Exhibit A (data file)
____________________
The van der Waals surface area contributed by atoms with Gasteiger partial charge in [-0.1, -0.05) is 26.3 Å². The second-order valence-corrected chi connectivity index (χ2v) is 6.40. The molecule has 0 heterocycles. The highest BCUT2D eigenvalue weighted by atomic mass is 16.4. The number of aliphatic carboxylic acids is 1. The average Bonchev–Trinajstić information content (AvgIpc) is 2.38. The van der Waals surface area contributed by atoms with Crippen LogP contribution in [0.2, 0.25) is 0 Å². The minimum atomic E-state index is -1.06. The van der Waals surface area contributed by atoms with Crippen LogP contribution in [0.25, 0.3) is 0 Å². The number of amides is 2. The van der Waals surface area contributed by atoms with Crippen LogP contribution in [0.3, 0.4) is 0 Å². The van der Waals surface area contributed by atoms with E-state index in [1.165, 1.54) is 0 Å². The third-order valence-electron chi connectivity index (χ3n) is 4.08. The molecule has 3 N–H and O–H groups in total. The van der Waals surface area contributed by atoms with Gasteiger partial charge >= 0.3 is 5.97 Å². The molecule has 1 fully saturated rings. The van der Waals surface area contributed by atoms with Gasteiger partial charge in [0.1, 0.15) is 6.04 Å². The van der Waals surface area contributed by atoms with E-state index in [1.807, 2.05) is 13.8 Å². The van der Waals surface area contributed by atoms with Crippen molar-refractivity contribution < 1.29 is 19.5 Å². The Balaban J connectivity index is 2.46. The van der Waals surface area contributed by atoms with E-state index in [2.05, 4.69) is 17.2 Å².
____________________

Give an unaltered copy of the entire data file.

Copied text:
The van der Waals surface area contributed by atoms with Gasteiger partial charge in [-0.1, -0.05) is 26.3 Å². The second-order valence-corrected chi connectivity index (χ2v) is 6.40. The molecule has 0 heterocycles. The highest BCUT2D eigenvalue weighted by atomic mass is 16.4. The number of aliphatic carboxylic acids is 1. The average Bonchev–Trinajstić information content (AvgIpc) is 2.38. The van der Waals surface area contributed by atoms with Crippen LogP contribution in [0.2, 0.25) is 0 Å². The minimum atomic E-state index is -1.06. The van der Waals surface area contributed by atoms with Crippen LogP contribution in [0.25, 0.3) is 0 Å². The number of amides is 2. The van der Waals surface area contributed by atoms with Crippen LogP contribution in [0.3, 0.4) is 0 Å². The van der Waals surface area contributed by atoms with E-state index in [1.165, 1.54) is 0 Å². The third-order valence-electron chi connectivity index (χ3n) is 4.08. The molecule has 3 N–H and O–H groups in total. The van der Waals surface area contributed by atoms with Gasteiger partial charge >= 0.3 is 5.97 Å². The molecule has 1 fully saturated rings. The van der Waals surface area contributed by atoms with Gasteiger partial charge in [0.1, 0.15) is 6.04 Å². The van der Waals surface area contributed by atoms with E-state index in [1.807, 2.05) is 13.8 Å². The van der Waals surface area contributed by atoms with Crippen molar-refractivity contribution < 1.29 is 19.5 Å². The Balaban J connectivity index is 2.46. The van der Waals surface area contributed by atoms with E-state index in [2.05, 4.69) is 17.2 Å².